This exclusion of cross-examination by the judge is a violation of Elbery's Sixth and Fourteenth Amendment of the U.S. Constitution, as well as, Article 12 of the Mass. Declaration of Rights. The defendant is guaranteed the right to confront witnesses against him. Implicit within this guarantee and a very heart of it is the right to cross-examination. Davis vs. Alaska 415 U.S. 308, 315-16, 94 S. Ct. 1105, 1110, 39 LED 2d. 347 (' 74), Commonwealth V. Miles 648 N.E.2d 719, 723 (' 95), 420 Mass. 67, 71.
If this question had been allowed by an average defense attorney, or this pro se litigant, it could have demonstrated King was a liar. Of course, if King did not truthfully respond the attorney would have to present evidence in cross-examination, the probable cause transcripts, that in fact King did admit saying this to Salloum, there was no bottle assault. An average lawyer if allowed to ask just this one question per T. R. 342-22 could demonstrate that King was willing to lie about evidence as outrageous and prejudicial to the defense as Elbery menacing the whole bar with a broken beer bottle for 30 seconds. An average lawyer with this one question on cross-examination could have destroyed King's credibility showing that he was willing to frame the defendant. The exclusion of this cross-examination requires a new trial. Delaware vs. Van Arsdall 106 S. Ct. 1431, 1438 (' 86), 475 U.S. 673, 684 (the correct inquiry regarding confrontation clause errors is whether assuming the damaging potential of cross-examination were fully realized a reviewing court would say it was nonetheless harmless).
Conclusion-Aloise's ineffective assistance-Bottle Assault.
As itemized in this section D. of claim VI Aloise was deficient in his defense attorney performance due to his incompetence, insufficiency, inattention, and conspiracy. Commonwealth vs. Saferian 366 Mass. 89,96 (' 74) (satisfying the S. J.C's definition of deficiency). An average lawyer could have destroyed King's credibility by using, at trial the evidence in sections A, B, C, prior inconsistent statements made under oath and all substantive evidence surrounding the alleged bottle assault, and calling ADA Salloum as a witness and presenting Exhibit E.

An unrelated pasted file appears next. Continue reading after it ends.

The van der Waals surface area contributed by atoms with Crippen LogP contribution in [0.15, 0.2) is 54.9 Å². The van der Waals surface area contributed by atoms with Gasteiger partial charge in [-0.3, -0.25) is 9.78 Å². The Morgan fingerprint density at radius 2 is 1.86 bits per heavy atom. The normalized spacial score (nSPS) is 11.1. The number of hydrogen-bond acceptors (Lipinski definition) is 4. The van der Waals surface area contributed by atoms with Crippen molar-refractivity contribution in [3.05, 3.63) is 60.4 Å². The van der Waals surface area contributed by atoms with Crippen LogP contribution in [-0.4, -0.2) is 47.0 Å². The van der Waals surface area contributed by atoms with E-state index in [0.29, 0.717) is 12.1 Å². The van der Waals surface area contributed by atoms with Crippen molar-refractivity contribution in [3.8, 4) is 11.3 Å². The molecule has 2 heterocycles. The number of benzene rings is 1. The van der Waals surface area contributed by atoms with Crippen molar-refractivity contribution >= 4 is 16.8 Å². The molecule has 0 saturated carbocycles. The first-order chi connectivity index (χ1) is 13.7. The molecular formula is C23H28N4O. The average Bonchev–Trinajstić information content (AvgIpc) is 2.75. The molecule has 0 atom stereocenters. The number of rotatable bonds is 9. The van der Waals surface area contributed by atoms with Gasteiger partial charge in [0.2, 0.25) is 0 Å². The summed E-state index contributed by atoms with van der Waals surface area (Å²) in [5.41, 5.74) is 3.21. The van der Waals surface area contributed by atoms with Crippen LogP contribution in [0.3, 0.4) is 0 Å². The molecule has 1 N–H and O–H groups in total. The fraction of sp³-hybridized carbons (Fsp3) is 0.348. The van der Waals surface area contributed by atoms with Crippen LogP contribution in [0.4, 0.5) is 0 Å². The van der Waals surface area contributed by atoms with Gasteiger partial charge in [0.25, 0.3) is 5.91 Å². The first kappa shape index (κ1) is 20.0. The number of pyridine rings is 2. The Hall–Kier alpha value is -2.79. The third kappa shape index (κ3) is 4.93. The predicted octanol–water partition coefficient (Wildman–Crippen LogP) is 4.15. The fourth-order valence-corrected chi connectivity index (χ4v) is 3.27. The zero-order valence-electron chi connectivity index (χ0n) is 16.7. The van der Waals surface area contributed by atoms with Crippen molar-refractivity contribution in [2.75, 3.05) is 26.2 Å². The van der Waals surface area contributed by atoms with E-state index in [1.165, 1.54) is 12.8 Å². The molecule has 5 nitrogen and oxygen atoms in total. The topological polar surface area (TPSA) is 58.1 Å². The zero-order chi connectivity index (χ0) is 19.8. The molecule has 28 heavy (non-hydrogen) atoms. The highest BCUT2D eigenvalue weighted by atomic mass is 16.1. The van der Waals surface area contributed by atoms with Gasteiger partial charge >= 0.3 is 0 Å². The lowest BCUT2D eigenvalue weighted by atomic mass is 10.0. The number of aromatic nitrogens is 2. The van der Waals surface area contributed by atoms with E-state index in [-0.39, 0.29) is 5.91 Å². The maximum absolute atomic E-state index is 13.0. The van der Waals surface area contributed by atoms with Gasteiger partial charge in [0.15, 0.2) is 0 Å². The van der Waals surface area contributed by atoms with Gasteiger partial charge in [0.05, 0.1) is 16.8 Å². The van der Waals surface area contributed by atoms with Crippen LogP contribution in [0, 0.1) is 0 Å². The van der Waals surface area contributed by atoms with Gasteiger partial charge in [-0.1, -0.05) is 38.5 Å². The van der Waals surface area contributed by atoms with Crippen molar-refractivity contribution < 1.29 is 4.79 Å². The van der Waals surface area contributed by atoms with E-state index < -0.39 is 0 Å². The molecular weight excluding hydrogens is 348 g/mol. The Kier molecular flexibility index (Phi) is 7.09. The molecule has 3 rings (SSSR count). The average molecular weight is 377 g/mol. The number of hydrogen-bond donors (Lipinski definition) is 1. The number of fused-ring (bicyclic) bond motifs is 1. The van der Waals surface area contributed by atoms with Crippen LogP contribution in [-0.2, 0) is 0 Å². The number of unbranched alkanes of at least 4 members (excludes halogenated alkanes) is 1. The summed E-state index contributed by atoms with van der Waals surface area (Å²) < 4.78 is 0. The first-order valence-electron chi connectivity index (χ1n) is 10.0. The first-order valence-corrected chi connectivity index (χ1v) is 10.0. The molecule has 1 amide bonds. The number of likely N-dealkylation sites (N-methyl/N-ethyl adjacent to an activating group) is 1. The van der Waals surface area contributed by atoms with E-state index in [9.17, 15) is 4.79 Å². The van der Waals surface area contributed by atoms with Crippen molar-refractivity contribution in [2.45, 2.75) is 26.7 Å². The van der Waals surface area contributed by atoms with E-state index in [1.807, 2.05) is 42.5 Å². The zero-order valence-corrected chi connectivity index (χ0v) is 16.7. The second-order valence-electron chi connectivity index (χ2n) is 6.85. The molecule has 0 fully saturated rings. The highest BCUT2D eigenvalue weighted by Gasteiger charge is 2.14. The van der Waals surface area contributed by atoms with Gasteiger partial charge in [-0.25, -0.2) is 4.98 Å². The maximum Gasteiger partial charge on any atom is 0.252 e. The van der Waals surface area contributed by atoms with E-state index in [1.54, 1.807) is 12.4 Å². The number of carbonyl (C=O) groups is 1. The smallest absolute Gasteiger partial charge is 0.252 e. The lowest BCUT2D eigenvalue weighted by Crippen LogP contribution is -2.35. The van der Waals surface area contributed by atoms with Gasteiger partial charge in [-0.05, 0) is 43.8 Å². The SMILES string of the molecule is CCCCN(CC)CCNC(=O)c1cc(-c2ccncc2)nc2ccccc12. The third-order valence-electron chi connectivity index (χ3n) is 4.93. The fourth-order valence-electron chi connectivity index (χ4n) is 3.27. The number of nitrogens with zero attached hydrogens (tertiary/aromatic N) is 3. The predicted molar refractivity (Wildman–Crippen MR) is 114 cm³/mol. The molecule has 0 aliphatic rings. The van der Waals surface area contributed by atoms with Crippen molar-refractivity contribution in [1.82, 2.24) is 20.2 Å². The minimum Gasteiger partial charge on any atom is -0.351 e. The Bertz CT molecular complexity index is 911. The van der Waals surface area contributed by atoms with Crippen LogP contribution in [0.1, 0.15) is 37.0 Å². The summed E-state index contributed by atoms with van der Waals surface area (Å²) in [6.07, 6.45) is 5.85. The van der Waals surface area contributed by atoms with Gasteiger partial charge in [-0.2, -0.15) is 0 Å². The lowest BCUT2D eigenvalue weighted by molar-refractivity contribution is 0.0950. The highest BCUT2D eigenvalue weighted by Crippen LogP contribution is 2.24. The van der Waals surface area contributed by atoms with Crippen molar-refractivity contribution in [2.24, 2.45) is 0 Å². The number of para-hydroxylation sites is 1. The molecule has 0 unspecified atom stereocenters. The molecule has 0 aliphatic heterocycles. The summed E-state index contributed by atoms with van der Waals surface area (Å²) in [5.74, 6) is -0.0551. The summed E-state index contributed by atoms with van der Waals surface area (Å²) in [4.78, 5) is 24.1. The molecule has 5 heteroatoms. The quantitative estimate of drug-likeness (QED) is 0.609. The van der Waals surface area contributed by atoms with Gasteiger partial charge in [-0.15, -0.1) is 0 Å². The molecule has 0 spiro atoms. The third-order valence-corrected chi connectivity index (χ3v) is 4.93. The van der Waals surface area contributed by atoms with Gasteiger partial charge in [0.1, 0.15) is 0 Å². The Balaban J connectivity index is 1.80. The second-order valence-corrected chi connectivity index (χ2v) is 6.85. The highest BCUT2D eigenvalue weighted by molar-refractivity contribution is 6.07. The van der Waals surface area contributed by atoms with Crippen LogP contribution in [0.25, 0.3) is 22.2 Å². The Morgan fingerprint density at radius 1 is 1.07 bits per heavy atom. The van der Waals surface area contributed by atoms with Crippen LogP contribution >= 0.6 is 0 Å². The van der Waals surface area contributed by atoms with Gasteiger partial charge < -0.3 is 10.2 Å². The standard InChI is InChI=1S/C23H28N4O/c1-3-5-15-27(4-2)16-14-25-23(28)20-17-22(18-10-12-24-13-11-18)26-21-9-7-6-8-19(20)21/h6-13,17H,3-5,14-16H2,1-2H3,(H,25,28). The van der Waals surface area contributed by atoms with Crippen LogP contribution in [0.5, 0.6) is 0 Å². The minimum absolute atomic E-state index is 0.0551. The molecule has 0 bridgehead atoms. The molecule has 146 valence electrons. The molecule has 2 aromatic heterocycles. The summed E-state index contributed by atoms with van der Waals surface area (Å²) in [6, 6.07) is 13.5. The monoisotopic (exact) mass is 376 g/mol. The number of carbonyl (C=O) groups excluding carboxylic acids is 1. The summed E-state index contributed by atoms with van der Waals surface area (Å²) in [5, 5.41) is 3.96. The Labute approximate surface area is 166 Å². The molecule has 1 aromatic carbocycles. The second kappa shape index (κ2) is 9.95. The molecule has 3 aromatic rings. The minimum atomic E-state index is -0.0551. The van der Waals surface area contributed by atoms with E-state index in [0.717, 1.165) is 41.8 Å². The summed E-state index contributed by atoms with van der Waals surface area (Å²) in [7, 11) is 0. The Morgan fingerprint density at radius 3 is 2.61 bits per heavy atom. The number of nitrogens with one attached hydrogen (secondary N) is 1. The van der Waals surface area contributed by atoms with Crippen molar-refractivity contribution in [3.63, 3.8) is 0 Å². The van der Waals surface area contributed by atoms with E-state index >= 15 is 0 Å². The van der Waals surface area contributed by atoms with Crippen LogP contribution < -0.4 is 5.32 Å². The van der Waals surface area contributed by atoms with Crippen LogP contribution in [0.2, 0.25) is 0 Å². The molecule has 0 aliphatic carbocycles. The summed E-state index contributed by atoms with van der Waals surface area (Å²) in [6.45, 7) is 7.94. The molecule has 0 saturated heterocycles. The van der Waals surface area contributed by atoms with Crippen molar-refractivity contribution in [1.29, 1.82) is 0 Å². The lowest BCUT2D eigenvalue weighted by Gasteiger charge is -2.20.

Instead, Aloise aided the prosecution, helping them eliminate evidence and challenging King on absolutely nothing while knowing King was lying about the bottle assault. Aloise's performance fell below the constitutional norm as a result of not exercising enough skill and knowledge to make the trial an adversarial testing process. Scarpa v. DuBois 38 F. 3d 1 (1st circuit' 94).
No similar case found for an attorney conspiring with the prosecution for the purpose and objective of imprisoning his own client. But the above deficiencies satisfy both Strickland and Saferian, as the prejudice is overwhelming. Attorney Aloise was advocating King's and the prosecution’s best interests, ineffectiveness is presumed when counsel actively represented conflicting interests. Cuyler vs. Sullivan, 446 U. S. 335,350, 64 LEDs 2d 333, 100 S. Ct. 1708 (' 80), United States vs. Cronic 466 U. S. 648, 661, n. 28, 80 LEDs 2d 657, 669, n. 28, (' 84).
b. Prejudice resulting from Aloise's deficient trial performance-regarding the alleged bottle assault.
Regardless of the directed verdict on this charge, Aloise by allowing King to testify that Elbery held off the entire bar for 30 seconds with a broken beer bottle while knowing there was no such incident created the most damaging and prejudicial evidence of the entire trial against the defense. The jury was left with the image of Elbery trying to stab everyone with a broken beer bottle. The jury was simply told, T. R. 1274-5, (Court) don't draw any inferences from the fact the indictment is no longer in front of you.
Ignore this false indictment/charge at trial the jury could not, after all, the Mass. Court of Appeals per their opinion on the direct appeal of this instant case found that the jury could have found for a half a minute Elbery menaced other people with a broken bottle. Elbery v. Com. of Mass. 38 Mass. App. Ct. 912, 912, (‘95).
With all this prejudicial false evidence presented about the bottle assault the jury had to find it much easier to convict on the other charges. After all there was no weapon involved with the other charges against Elbery. A new trial is required because the false evidence of the fictitious bottle attack tainted (contaminated and poisoned) the entire trial and made it more likely to convict on the other charges, Commonwealth vs. Miranda 415 Mass. 1, 4, (' 86) (new trial required if illegal charge made conviction more likely on the other charges).
Aloise's deficient performance and conspiracy surrounding the bottle assault caused a significant change in the evidentiary picture to the detriment of the defense, there was a breakdown of the adversarial process requiring a new trial because the trial, as a result, was unfair and its verdict is unreliable. Strickland vs. Washington 466 U.S. 668,695-696, (' 84), 80 LED 2d. 674, 698-699, 104 S. Ct. 2052, U.S. vs. Cronic 466 U.S. 468,659, 80 LED 2d. 657,668,(' 84), 104 S. Ct. 2039.
The jury was misled at trial by this false evidence of the bottle assault. This being a miscarriage of justice requiring a new trial. Commonwealth vs. Freeman 352 Mass. 556, 564 (' 67) (mislead the jury on material evidence the trial is unfair requiring a new trial).